services through a portfolio of financial services brands and businesses 
Washington H. Soul Pattinson

and Co. Ltd (ASX: SOL)
An Australian investment company with a diverse portfolio of investments

across various industries, including healthcare, resources, telecommunications,

and financial services.


BHP is a leading global commodities producer and the top-ranking company by market cap listed on the ASX. The company mines copper for renewable energy, nickel for electric vehicles, potash for farming, and iron ore and metallurgical coal for steel production. 

BHP merged its oil and gas portfolio with Woodside Petroleum Limited (ASX: WPL) in the first half of 2022 and agreed to acquire copper miner Oz Minerals Limited at an enterprise value of $9.6 billion in the second half.  

BHP closed the transaction with Oz Minerals in the first half of 2023, strengthening its portfolio in copper and nickel. This is in line with the company's strategy to meet the increasing demand for critical minerals needed for electric vehicles, wind turbines, and solar panels to support energy transition.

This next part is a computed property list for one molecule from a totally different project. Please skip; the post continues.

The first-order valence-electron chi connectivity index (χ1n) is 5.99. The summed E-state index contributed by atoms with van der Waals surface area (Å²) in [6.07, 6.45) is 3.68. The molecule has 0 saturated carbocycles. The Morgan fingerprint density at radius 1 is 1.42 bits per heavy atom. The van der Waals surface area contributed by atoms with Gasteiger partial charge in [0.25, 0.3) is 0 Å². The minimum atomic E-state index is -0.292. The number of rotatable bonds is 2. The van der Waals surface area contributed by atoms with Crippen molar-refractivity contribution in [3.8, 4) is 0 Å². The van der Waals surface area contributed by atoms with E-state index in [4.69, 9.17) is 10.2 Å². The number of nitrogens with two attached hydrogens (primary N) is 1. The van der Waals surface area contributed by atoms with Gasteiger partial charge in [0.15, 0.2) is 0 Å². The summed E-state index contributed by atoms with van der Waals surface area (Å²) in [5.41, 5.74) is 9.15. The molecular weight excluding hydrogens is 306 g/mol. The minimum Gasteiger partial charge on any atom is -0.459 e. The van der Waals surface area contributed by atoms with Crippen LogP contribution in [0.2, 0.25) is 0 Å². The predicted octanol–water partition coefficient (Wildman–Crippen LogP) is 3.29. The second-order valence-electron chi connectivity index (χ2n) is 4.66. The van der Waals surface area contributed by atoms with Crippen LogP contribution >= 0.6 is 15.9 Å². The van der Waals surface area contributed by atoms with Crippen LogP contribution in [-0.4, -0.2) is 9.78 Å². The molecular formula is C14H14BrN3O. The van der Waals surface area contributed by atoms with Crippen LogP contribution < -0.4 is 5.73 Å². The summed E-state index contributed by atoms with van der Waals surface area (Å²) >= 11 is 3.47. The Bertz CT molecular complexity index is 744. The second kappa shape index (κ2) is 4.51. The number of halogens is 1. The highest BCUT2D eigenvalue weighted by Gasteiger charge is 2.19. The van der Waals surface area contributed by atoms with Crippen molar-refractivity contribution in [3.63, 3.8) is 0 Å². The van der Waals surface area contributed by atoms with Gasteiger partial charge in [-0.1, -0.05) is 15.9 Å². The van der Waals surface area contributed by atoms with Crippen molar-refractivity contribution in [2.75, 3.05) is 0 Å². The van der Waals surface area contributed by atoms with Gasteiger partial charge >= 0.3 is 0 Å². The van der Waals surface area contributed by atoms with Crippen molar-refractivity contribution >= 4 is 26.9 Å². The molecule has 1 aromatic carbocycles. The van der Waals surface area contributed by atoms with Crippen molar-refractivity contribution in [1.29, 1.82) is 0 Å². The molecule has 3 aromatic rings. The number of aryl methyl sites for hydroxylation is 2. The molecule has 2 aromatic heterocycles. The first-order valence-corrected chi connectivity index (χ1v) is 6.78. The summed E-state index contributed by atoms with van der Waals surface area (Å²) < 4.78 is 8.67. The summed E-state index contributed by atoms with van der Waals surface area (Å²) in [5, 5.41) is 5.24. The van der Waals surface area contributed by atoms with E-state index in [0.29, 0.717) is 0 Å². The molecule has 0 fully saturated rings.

Established in 1817, Westpac is Australia's oldest bank and one of the country's four major banking corporations. It is also one of the largest banks in New Zealand. The company serves more than 13.9 million customers through its portfolio of brands, including St George, Bank of Melbourne, BankSA, BT, and RAMS. 

In July 2023, Westpac announced a restructure aimed at supporting growth. The bank has been simplified over the last few years, with nine businesses exited. Going forward, there will be dedicated group executives responsible for Consumer Banking and Business Banking. 

During the first half of FY23, Westpac reported improved financial results, with net profit up 22%. Earnings per share increased by 26% compared to 1H22, and the company declared an interim dividend of 70 cents per share. Westpac is working on restoring its mortgage market position and sees business banking as a growth opportunity. 

Washington H. Soul Pattinson and Co. Ltd

Washington H. Soul Pattinson and Co. Ltd has a long history having been founded in 1872 as a pharmacy business. Over the years, it has evolved into an investment conglomerate with diverse investments across various industries.